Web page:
02.03.2021 – 11:00
German cancer aid
Bonn / Heidelberg (ots)
An appointment for an HPV vaccination is made quickly: a quick call to the pediatrician or family doctor is enough. In addition, vaccination against human papillomavirus (HPV) protects not only against the viruses themselves, but also against cancers that may arise as a result of the infection. And yet too few children and young people in Germany receive the protective injection. For HPV Awareness Day on March 4, the German Cancer Research Center and German Cancer Aid are appealing to all parents not to miss this important opportunity for cancer prevention.
“All of Germany is currently hoping that we will achieve protective herd immunity as soon as possible through rapid coronary vaccinations,” said Professor Dr. Michael Baumann, director of the German Cancer Research Center (DKFZ). “But with HPV vaccination, we’ve had this great opportunity for years and we’re not taking advantage of it.”
Here Baumann refers to the HPV vaccination rates in Germany, which are low compared to countries like Sweden or Australia. Just 43 percent of 15-year-old girls are fully vaccinated. This means that Germany is still a long way from comprehensive protection against carcinogenic human papillomaviruses, which is only given at a vaccination rate of at least 70 percent.
In Germany alone, an estimated 7,700 people are diagnosed with HPV-related cancer each year – mainly cervical cancer. The viruses also cause cancer in the mouth and throat, in the anus and in the male genital area. Vaccination against carcinogenic human papillomaviruses has been recommended for boys and girls between the ages of 9 and 14 since 2018 (missed vaccinations can be made until the age of 17). It protects women against cervical cancer and both women and men from the other cancers caused by HPV.
The DKFZ and the German cancer aid have therefore chosen the topic of “vaccination against cancer” as the focus of this year’s National Cancer Prevention Week from 13 to 17 September. Numerous initiatives are planned with which the two organizations want to motivate both parents and young people to benefit from the HPV vaccination.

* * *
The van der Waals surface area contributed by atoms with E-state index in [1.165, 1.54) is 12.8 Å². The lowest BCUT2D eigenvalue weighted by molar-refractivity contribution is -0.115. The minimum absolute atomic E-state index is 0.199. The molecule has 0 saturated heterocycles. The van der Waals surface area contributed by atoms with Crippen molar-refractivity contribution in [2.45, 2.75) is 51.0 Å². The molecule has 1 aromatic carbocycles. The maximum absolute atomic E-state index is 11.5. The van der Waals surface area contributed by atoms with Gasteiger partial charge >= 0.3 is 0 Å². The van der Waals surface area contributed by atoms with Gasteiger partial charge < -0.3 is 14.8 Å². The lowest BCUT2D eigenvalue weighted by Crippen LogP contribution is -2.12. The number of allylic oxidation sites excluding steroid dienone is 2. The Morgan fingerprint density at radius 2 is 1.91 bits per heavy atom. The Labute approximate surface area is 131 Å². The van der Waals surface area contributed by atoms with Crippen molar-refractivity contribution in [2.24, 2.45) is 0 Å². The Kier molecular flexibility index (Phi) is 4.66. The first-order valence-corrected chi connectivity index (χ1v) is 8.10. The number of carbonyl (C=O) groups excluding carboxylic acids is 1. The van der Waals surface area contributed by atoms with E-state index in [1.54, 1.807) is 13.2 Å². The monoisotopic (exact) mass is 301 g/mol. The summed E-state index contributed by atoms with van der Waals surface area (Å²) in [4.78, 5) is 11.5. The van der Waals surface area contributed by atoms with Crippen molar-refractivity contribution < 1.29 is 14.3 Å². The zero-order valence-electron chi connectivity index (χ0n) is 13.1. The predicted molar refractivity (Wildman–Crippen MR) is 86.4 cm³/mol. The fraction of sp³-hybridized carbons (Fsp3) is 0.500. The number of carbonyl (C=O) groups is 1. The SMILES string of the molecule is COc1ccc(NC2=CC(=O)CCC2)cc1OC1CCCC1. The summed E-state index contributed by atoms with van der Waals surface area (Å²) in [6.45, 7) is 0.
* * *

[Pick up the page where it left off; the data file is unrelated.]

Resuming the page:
Given the current Covid 19 infection rates, most people are convinced of the need and benefits of a coronary vaccination. However, HPV-related cancers usually appear only decades after infection with the virus. For many, this threat remains abstract and motivates action not immediately.
“We therefore want to use the positive attention that vaccination is currently receiving and remind people that vaccinations are also an important part of cancer prevention,” says Gerd Nettekoven, director of Deutsche Krebshilfe. “Many are unaware that HPV vaccination can protect children and adolescents from developing cancer in adulthood.”
Human papilloma viruses (HPV) are widespread and infect both women and men. They are often transmitted during the first sexual contact. Almost every person becomes infected with the virus over the course of their lives – which means that the infection is not normally detected and disappears on its own. Currently, 12 of the more than 200 HPV types hitherto known are classified as carcinogenic.
Provide individual information about HPV vaccination:
– the German Cancer Aid INFONETZ cancer (toll-free number: 0800/80708877)
– The Cancer Research Service of the German Cancer Research Center (toll-free telephone number: 0800 – 420 30 40).
What are the obstacles that prevent the implementation of the vaccination recommendations in Germany? What solutions are there? The DKFZ Cancer Prevention Unit provides information here: https://www.dkfz.de/de/krebspraevention/AdWfdP_2020_Imichtung-gegen-HPV-Infektions.pdf
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Head of communication
German foundation cancer aid
Tel: +49 228 / 72990-96
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German Cancer Research Center
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Tel: +49 6221 / 42-2843
Fax: +49 6221 / 42-2968
Email: [email protected]
Original content by: Deutsche Krebshilfe, transmitted by current news